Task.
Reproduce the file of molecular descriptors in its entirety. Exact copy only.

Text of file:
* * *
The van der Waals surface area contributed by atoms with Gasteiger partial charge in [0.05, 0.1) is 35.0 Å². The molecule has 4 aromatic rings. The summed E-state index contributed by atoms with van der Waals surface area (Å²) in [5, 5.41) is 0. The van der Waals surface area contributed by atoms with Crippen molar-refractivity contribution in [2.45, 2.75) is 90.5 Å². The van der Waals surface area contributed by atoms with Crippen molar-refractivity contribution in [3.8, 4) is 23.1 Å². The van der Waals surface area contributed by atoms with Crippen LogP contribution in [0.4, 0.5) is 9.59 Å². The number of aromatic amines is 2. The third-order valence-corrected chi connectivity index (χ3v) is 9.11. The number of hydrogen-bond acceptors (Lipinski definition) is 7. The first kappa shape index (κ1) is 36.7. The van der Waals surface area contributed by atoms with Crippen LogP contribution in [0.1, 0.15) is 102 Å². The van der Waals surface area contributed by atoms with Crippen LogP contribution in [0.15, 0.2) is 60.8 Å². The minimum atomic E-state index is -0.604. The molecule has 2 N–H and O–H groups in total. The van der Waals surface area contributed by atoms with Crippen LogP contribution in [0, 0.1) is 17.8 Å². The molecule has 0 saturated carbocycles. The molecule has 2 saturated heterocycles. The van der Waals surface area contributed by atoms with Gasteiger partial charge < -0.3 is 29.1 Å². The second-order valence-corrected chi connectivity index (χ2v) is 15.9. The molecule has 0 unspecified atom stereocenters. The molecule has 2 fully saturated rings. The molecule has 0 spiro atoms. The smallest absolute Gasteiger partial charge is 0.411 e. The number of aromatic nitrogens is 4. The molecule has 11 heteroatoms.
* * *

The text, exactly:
The van der Waals surface area contributed by atoms with Gasteiger partial charge in [0.05, 0.1) is 35.0 Å². The molecule has 4 aromatic rings. The summed E-state index contributed by atoms with van der Waals surface area (Å²) in [5, 5.41) is 0. The van der Waals surface area contributed by atoms with Crippen molar-refractivity contribution in [2.45, 2.75) is 90.5 Å². The van der Waals surface area contributed by atoms with Crippen molar-refractivity contribution in [3.8, 4) is 23.1 Å². The van der Waals surface area contributed by atoms with Crippen LogP contribution in [0.4, 0.5) is 9.59 Å². The number of aromatic amines is 2. The third-order valence-corrected chi connectivity index (χ3v) is 9.11. The number of hydrogen-bond acceptors (Lipinski definition) is 7. The first kappa shape index (κ1) is 36.7. The van der Waals surface area contributed by atoms with Crippen LogP contribution in [0.1, 0.15) is 102 Å². The van der Waals surface area contributed by atoms with Crippen LogP contribution in [0.15, 0.2) is 60.8 Å². The minimum atomic E-state index is -0.604. The molecule has 2 N–H and O–H groups in total. The van der Waals surface area contributed by atoms with Crippen LogP contribution in [0, 0.1) is 17.8 Å². The molecule has 0 saturated carbocycles. The molecule has 2 saturated heterocycles. The van der Waals surface area contributed by atoms with Gasteiger partial charge < -0.3 is 29.1 Å². The second-order valence-corrected chi connectivity index (χ2v) is 15.9. The molecule has 0 unspecified atom stereocenters. The molecule has 2 fully saturated rings. The molecule has 0 spiro atoms. The smallest absolute Gasteiger partial charge is 0.411 e. The number of aromatic nitrogens is 4. The molecule has 11 heteroatoms.